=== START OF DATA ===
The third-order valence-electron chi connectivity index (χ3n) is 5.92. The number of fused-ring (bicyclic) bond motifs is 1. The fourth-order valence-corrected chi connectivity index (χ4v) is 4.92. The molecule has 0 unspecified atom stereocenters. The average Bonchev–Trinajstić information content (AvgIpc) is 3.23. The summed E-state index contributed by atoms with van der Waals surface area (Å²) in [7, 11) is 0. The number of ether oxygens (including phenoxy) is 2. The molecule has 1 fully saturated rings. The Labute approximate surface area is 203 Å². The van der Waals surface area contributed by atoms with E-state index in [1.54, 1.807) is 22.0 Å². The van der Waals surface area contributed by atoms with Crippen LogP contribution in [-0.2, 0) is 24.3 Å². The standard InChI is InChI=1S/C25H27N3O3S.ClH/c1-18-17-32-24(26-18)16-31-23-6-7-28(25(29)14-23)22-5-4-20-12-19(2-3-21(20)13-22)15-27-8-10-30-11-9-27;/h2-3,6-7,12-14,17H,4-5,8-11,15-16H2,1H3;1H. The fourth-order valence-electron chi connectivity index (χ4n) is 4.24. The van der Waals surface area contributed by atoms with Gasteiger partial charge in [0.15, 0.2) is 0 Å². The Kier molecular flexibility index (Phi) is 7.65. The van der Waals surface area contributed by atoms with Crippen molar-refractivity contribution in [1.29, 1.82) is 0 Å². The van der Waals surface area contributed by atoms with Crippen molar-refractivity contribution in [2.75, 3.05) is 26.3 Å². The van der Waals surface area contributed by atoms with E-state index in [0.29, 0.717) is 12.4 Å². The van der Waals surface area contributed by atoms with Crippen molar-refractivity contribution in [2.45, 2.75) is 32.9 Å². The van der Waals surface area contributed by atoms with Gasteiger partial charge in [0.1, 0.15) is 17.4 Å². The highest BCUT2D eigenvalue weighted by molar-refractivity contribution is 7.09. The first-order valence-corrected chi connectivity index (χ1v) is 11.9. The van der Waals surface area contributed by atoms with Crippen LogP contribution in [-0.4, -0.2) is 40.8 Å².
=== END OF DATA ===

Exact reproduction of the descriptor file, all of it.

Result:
The third-order valence-electron chi connectivity index (χ3n) is 5.92. The number of fused-ring (bicyclic) bond motifs is 1. The fourth-order valence-corrected chi connectivity index (χ4v) is 4.92. The molecule has 0 unspecified atom stereocenters. The average Bonchev–Trinajstić information content (AvgIpc) is 3.23. The summed E-state index contributed by atoms with van der Waals surface area (Å²) in [7, 11) is 0. The number of ether oxygens (including phenoxy) is 2. The molecule has 1 fully saturated rings. The Labute approximate surface area is 203 Å². The van der Waals surface area contributed by atoms with E-state index in [1.54, 1.807) is 22.0 Å². The van der Waals surface area contributed by atoms with Crippen LogP contribution in [-0.2, 0) is 24.3 Å². The standard InChI is InChI=1S/C25H27N3O3S.ClH/c1-18-17-32-24(26-18)16-31-23-6-7-28(25(29)14-23)22-5-4-20-12-19(2-3-21(20)13-22)15-27-8-10-30-11-9-27;/h2-3,6-7,12-14,17H,4-5,8-11,15-16H2,1H3;1H. The fourth-order valence-electron chi connectivity index (χ4n) is 4.24. The van der Waals surface area contributed by atoms with Gasteiger partial charge in [0.15, 0.2) is 0 Å². The Kier molecular flexibility index (Phi) is 7.65. The van der Waals surface area contributed by atoms with Crippen molar-refractivity contribution in [1.29, 1.82) is 0 Å². The van der Waals surface area contributed by atoms with Crippen molar-refractivity contribution in [2.75, 3.05) is 26.3 Å². The van der Waals surface area contributed by atoms with E-state index in [0.29, 0.717) is 12.4 Å². The van der Waals surface area contributed by atoms with Crippen molar-refractivity contribution in [2.45, 2.75) is 32.9 Å². The van der Waals surface area contributed by atoms with Gasteiger partial charge in [0.1, 0.15) is 17.4 Å². The highest BCUT2D eigenvalue weighted by molar-refractivity contribution is 7.09. The first-order valence-corrected chi connectivity index (χ1v) is 11.9. The van der Waals surface area contributed by atoms with Crippen LogP contribution in [-0.4, -0.2) is 40.8 Å².